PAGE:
Sundance – Jess + Moss

Jess + Moss is the first experimental film I’ve seen at Sundance this year that has really stretched the definition of filmmaking.  With this disclaimer, it’s not really necessary to say it, but I will.  Jess + Moss is not a conventional narrative.  It will probably test the patience of most of its viewers.  And there is not, by any means, any sort of closure offered to comfort those that sit through the duration of its eighty two minutes.

What director Clay Jeter was more interested in is the exploration of memories, and how we related to them, ideas and emotions that run through our heads without being coherent, but in the same rite, are still violently influential and relevant to our psyches.  What he’s created here is more of an epic poem, than a feature film.  A modern Rhyme of the Ancient Mariner which takes place on a farm in rural Kentucky.  Two characters take up ninety nine percent of the film’s screen time.  They are the titular characters Jess, and Moss.  They’re epic characters in the sense they can represent so much to so many people, without an exact definition of who the are and what they really stand for.  They’re aptly placed in dreamlike surrounding of staggeringly beautiful colors.  The two act and react to each other for what seems like a portion of the summer, judging by the size of the crops they play around.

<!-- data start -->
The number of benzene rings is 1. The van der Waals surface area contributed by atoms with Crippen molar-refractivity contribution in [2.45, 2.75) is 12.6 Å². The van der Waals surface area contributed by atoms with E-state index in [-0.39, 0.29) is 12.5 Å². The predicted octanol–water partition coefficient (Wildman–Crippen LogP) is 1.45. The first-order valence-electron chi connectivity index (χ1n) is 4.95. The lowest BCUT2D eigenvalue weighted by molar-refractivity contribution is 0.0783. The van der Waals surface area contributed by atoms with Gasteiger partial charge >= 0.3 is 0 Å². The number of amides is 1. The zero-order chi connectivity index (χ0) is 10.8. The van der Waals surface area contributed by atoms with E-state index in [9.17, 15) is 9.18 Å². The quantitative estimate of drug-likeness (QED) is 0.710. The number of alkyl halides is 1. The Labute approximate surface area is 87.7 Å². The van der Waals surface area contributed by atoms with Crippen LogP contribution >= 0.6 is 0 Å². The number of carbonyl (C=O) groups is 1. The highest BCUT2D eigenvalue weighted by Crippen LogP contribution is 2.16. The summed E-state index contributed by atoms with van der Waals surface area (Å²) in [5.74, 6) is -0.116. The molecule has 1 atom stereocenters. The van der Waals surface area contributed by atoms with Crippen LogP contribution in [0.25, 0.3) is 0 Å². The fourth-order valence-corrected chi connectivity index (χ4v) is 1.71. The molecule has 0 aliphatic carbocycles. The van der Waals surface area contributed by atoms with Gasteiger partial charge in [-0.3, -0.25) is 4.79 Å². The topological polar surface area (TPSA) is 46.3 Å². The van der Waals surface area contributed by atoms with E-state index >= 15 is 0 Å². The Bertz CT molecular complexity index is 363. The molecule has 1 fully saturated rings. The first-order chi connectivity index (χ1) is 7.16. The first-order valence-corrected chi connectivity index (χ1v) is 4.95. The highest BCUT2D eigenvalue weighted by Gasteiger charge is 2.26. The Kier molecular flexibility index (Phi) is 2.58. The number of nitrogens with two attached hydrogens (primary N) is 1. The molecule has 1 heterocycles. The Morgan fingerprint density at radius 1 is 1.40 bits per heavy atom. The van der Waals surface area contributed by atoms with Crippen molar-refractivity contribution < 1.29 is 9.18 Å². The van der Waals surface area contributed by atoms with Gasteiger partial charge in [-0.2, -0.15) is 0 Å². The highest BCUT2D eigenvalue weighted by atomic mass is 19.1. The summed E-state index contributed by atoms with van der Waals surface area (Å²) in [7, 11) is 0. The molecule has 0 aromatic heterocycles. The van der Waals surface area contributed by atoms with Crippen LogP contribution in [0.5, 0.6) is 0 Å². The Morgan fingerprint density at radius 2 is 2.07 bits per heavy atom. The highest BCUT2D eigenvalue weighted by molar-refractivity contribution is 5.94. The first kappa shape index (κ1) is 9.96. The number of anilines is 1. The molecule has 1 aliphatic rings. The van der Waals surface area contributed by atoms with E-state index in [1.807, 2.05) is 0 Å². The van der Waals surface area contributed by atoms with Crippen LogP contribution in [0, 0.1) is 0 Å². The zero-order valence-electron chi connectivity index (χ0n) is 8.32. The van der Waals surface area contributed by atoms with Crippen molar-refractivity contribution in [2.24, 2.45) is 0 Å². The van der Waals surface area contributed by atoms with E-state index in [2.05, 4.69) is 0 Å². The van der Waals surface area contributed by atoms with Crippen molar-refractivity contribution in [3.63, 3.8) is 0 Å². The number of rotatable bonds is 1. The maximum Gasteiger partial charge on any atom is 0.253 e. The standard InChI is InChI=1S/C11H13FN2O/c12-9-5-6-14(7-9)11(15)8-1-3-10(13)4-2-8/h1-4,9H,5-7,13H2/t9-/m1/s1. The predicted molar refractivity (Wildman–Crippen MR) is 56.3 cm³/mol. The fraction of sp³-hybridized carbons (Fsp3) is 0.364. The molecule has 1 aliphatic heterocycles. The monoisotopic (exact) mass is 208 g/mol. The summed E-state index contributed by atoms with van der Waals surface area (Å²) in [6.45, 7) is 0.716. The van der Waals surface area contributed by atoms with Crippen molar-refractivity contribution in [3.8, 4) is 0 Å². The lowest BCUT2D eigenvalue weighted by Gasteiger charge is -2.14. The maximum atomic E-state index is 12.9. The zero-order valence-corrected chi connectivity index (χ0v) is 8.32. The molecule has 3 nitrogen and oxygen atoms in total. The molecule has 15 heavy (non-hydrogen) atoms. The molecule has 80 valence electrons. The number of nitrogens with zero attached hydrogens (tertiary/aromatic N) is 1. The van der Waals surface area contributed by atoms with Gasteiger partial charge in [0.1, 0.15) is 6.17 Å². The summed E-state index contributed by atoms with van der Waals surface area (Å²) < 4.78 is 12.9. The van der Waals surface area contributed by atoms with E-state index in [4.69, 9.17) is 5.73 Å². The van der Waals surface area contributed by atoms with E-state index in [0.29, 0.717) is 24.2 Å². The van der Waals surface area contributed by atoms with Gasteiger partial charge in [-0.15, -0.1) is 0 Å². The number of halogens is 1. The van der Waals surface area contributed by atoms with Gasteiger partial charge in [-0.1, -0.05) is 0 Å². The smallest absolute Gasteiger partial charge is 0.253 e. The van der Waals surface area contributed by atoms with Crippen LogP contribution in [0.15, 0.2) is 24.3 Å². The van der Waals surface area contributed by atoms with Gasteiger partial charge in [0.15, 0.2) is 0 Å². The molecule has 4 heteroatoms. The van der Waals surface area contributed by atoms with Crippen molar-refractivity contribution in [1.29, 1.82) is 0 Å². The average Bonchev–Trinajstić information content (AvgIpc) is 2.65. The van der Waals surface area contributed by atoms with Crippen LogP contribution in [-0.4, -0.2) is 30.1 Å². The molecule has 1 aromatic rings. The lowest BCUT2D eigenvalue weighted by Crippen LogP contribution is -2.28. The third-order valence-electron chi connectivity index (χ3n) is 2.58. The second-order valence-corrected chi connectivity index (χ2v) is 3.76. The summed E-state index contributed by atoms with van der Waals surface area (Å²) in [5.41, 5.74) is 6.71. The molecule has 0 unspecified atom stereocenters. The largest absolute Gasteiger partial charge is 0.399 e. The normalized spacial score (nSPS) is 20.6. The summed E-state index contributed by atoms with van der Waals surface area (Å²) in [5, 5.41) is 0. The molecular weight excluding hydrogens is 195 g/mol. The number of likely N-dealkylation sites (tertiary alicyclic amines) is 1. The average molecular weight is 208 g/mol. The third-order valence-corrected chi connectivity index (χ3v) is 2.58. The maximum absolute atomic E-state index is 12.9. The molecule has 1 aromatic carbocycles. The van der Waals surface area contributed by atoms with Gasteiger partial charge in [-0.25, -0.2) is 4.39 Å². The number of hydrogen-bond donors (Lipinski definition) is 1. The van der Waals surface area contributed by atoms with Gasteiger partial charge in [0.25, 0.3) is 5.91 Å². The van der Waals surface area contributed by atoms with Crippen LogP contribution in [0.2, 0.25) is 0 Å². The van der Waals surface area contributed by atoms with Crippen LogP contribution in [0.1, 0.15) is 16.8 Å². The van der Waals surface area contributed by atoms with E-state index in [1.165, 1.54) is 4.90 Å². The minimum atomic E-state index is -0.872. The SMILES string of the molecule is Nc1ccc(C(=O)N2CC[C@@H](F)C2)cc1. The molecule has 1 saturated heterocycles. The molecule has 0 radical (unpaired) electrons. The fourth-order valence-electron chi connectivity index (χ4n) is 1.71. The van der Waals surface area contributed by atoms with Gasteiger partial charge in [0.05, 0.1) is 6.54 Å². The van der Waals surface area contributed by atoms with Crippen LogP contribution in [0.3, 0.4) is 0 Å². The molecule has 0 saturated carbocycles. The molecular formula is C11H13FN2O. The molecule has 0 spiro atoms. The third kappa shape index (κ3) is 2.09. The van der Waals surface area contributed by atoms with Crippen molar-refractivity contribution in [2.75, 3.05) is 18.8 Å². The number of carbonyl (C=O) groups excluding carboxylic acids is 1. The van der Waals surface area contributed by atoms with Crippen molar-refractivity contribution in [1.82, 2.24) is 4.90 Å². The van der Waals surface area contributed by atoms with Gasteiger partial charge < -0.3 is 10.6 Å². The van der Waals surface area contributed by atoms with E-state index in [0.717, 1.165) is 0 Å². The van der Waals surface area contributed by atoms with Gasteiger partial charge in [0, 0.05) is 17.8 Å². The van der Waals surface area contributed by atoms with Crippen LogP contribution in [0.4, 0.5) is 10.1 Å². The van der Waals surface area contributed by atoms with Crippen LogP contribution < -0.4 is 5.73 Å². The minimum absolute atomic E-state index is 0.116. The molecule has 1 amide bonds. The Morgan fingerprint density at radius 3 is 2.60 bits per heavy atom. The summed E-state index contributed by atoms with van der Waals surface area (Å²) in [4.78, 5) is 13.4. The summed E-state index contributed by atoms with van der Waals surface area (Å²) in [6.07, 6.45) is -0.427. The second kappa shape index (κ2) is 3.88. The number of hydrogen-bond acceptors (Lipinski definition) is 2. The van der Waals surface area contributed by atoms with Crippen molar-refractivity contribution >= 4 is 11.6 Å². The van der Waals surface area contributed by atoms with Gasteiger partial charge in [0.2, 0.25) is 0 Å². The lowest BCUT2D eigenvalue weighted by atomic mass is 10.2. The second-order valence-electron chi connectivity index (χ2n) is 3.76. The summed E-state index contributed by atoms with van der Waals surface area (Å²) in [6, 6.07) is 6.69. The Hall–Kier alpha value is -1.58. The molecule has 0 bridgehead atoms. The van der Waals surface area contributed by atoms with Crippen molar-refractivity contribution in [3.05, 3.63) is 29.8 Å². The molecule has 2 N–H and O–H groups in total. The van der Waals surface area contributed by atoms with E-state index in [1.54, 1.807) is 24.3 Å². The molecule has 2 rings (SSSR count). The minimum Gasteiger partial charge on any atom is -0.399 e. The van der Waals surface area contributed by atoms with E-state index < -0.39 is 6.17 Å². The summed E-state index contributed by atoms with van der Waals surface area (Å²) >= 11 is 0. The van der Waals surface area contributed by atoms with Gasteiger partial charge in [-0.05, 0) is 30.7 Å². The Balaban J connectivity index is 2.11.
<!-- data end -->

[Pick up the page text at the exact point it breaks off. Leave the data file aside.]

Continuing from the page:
The story, if it can really be called that, seems to be a stream of consciousness type tale of a two unlikely friends.  Jess has graduated high school but is sticking around her father’s home, hoping the mother that abandoned her, promising to pick her up sometime in the future, will return.  Moss, or Amos, is much younger, being raised by his grandparents following the death of his mother and father in what we’re told was a car crash, but we can’t be sure.  Nothing in this story is made sure.